10 COMMON POSTPARTUM ISSUES
Your body has worked tirelessly throughout your pregnancy, labor and childbirth to nurture and bring your baby into this world. After all this, you may feel fatigue with aching muscles and stiffness.
How to deal with exhaustion:
Rest when possible
Get massages, especially on sore areas
Eat and drink well, especially carbohydrate-rich foods, for energy and healing
For weeks your uterus will continue to remove leftover blood, mucus and uterine tissue as a discharge called Lochia.
Three types of Lochia:
Lochia rubra is the first discharge that you will experience in the first 3 to 4 days. It is dark or bright red blood accompanied with clots and cramping.
Lochia serosa is a pinkish-brown discharge that lasts from 4 to 12 days. It is thinner and watery.
Lochia alba is a yellowish-white discharge, usually seen as spotting. This lasts from 12 days to six weeks with no blood clots.
Call your healthcare provider if:
The bleeding continues to be heavy and red.
You find large clots, larger than the size of a grape.
There is foul-smelling lochia.
You feel cold or have a racing heart.
It could be that your uterus is not being able to contract!
Uterine muscles contract even after childbirth to return to its original size. This causes afterpains, resembling menstrual cramps, especially during breastfeeding. They will decrease in intensity and frequency within a few weeks.
For the first 1 to 2 weeks, urination will be very frequent; this is for your body to get rid of extra fluids that accumulates during pregnancy.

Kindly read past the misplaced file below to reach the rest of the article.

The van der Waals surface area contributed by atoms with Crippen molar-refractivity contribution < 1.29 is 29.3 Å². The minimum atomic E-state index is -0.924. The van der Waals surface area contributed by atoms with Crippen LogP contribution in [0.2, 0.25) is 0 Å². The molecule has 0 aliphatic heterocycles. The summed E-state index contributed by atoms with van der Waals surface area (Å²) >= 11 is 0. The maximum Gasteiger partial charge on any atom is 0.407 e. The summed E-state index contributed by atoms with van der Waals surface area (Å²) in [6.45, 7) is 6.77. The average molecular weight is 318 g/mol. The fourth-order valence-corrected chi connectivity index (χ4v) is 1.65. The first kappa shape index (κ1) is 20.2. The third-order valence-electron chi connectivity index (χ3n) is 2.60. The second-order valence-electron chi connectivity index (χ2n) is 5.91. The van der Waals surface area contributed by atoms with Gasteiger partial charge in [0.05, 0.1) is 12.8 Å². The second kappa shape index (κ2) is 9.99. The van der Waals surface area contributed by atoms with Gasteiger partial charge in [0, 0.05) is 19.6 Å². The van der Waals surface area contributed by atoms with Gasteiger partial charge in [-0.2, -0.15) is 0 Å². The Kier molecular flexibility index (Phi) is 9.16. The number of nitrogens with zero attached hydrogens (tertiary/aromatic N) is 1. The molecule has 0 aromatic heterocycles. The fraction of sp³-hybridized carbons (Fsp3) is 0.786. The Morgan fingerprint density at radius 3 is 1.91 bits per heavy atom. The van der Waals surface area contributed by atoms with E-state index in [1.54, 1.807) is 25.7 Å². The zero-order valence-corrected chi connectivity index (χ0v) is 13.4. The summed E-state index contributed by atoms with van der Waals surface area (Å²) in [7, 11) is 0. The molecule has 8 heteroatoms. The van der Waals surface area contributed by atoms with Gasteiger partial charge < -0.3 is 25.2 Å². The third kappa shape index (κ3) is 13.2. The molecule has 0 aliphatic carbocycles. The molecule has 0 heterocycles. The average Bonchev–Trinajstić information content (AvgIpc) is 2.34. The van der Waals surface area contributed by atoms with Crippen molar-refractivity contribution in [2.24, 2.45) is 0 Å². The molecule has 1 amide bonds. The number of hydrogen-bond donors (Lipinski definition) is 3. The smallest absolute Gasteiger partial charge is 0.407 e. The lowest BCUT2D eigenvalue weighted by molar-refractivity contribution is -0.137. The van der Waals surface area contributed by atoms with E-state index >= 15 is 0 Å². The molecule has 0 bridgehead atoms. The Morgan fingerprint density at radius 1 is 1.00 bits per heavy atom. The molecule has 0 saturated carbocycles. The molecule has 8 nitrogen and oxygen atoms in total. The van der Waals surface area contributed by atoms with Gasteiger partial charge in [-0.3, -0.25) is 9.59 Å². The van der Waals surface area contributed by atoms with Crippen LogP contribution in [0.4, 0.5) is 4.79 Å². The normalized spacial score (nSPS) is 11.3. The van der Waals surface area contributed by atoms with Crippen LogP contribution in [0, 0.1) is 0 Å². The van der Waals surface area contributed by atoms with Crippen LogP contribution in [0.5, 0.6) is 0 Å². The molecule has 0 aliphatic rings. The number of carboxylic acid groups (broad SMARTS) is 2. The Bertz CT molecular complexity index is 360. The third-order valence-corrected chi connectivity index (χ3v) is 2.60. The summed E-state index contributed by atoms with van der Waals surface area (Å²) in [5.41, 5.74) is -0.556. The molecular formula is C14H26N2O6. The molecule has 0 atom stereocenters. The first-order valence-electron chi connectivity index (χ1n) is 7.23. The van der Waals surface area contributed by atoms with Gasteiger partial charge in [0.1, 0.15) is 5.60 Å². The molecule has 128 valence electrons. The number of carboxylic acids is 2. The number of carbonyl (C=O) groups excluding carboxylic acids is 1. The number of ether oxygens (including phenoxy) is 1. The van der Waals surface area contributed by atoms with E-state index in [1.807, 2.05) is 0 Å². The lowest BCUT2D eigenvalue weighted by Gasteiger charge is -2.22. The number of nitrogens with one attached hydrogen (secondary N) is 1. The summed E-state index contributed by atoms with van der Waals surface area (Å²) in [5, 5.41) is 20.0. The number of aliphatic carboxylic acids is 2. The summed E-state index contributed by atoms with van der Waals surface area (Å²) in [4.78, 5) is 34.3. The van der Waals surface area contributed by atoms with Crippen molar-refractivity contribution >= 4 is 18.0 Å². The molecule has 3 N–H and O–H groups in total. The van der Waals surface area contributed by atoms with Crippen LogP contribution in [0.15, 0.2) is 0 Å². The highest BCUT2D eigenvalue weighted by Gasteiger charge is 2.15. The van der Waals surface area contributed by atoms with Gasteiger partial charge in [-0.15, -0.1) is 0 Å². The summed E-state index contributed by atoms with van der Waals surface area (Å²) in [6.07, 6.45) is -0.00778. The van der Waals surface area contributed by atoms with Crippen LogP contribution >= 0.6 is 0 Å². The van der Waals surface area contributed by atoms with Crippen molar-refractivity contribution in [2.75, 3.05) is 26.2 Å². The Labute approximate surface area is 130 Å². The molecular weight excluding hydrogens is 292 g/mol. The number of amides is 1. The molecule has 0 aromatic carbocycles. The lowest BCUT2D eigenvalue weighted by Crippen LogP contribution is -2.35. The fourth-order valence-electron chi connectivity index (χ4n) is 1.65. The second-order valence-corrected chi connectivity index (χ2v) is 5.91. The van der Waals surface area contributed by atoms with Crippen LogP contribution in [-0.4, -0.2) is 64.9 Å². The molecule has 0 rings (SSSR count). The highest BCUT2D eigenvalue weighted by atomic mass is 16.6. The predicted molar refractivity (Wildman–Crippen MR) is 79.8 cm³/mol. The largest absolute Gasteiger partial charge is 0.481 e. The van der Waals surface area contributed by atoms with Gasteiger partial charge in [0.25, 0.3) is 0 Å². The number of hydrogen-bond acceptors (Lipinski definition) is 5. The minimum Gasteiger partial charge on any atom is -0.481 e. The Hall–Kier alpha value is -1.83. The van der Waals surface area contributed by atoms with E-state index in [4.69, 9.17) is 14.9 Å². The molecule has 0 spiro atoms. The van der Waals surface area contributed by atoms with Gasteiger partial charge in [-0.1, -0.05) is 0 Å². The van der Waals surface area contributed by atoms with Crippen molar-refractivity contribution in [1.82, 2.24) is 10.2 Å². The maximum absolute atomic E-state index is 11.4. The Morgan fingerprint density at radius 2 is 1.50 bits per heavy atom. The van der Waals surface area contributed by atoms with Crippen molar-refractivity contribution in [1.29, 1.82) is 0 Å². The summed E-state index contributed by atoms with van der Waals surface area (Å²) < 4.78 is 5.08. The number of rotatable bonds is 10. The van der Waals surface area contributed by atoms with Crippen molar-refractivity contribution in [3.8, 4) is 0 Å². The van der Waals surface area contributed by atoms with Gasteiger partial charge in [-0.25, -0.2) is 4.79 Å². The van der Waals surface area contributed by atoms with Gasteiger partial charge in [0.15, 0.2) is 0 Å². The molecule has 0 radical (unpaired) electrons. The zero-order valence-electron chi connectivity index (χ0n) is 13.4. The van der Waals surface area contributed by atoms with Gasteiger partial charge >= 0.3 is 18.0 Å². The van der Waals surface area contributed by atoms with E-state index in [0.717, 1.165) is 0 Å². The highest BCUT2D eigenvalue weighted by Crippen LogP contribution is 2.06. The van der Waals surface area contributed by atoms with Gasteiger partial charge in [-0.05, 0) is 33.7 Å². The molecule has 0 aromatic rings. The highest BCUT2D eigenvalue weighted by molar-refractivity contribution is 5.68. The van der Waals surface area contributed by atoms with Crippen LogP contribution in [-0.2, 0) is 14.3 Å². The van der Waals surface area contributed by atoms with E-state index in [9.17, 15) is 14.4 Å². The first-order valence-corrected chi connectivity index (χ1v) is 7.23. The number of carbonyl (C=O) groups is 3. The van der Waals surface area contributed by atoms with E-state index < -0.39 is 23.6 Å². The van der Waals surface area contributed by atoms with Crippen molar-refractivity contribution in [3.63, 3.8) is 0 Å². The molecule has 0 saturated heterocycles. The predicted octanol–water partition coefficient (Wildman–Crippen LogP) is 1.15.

When you cough, sneeze or laugh, you may feel a few drops of urine trickling out because your bladder and pelvis are still rearranging themselves, post birth. You can choose to wear a pad or panty liner till this subsides.
This is another way for your body to remove excess fluids. The perspiration is more, especially at night. This shall go away in a week or so.
Painful or sore perineum
Perineum is the area between vagina and anus - it could get tears, lacerations or bruises while pushing your baby out or you could have gotten an episiotomy, which is a cut made in the perineum to get the baby out, more easily. Both involve stitches and it takes time to recover.
You could be scared of passing stool because of perineal soreness. If it was a medicated birth, the anaesthetics can also make your intestines sluggish.
Dealing with constipation:
Do light physical exercises, including walks.
Eat fibre-rich foods.
Ask your doctor for a stool softener or laxative if you’re really unable to pass stool.
Between day 3 and day 5, your body makes milk in great abundance and your breasts become larger, swollen and hard to touch. There are easy ways to resolve this issue including correcting your baby’s latch, using cold compresses etc.
When breastfeeding, sore nipples are a sign that your baby may be latching on incorrectly at your breast. It happens because the baby’s gums clamp onto the nipple, rather than taking in the areola, right behind the nipple. However, this is fairly normal and many new mothers face issues with an incorrect latch. Simple things like trying different breastfeeding positions or getting professional help from a Lactation Consultant should solve the issue.